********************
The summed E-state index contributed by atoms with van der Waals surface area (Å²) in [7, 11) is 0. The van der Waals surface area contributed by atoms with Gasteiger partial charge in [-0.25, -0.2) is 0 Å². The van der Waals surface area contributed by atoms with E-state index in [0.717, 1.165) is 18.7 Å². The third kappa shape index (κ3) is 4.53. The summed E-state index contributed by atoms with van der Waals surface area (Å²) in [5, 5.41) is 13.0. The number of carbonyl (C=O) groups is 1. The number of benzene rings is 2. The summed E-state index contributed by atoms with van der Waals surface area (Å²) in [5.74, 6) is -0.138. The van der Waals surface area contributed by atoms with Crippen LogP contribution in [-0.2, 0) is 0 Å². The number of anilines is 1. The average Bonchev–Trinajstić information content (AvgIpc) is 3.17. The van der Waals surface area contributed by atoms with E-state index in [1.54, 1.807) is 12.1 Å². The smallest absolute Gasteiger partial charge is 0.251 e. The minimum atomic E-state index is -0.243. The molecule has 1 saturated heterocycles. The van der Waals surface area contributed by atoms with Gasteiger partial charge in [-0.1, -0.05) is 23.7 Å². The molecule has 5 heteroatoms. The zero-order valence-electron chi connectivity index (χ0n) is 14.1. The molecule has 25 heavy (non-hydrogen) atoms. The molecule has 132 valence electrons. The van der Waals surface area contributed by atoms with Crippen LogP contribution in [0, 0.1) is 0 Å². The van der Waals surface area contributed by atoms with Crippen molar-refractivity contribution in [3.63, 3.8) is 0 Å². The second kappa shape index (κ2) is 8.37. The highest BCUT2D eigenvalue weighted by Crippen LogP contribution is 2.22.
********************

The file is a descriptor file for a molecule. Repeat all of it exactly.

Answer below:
The summed E-state index contributed by atoms with van der Waals surface area (Å²) in [7, 11) is 0. The van der Waals surface area contributed by atoms with Gasteiger partial charge in [-0.25, -0.2) is 0 Å². The van der Waals surface area contributed by atoms with E-state index in [0.717, 1.165) is 18.7 Å². The third kappa shape index (κ3) is 4.53. The summed E-state index contributed by atoms with van der Waals surface area (Å²) in [5, 5.41) is 13.0. The number of carbonyl (C=O) groups is 1. The number of benzene rings is 2. The summed E-state index contributed by atoms with van der Waals surface area (Å²) in [5.74, 6) is -0.138. The van der Waals surface area contributed by atoms with Crippen LogP contribution in [-0.2, 0) is 0 Å². The number of anilines is 1. The average Bonchev–Trinajstić information content (AvgIpc) is 3.17. The van der Waals surface area contributed by atoms with E-state index in [1.54, 1.807) is 12.1 Å². The smallest absolute Gasteiger partial charge is 0.251 e. The minimum atomic E-state index is -0.243. The molecule has 1 saturated heterocycles. The van der Waals surface area contributed by atoms with Gasteiger partial charge in [-0.1, -0.05) is 23.7 Å². The molecule has 5 heteroatoms. The zero-order valence-electron chi connectivity index (χ0n) is 14.1. The molecule has 25 heavy (non-hydrogen) atoms. The molecule has 132 valence electrons. The van der Waals surface area contributed by atoms with Crippen LogP contribution in [0, 0.1) is 0 Å². The van der Waals surface area contributed by atoms with Crippen molar-refractivity contribution in [3.63, 3.8) is 0 Å². The second kappa shape index (κ2) is 8.37. The highest BCUT2D eigenvalue weighted by Crippen LogP contribution is 2.22.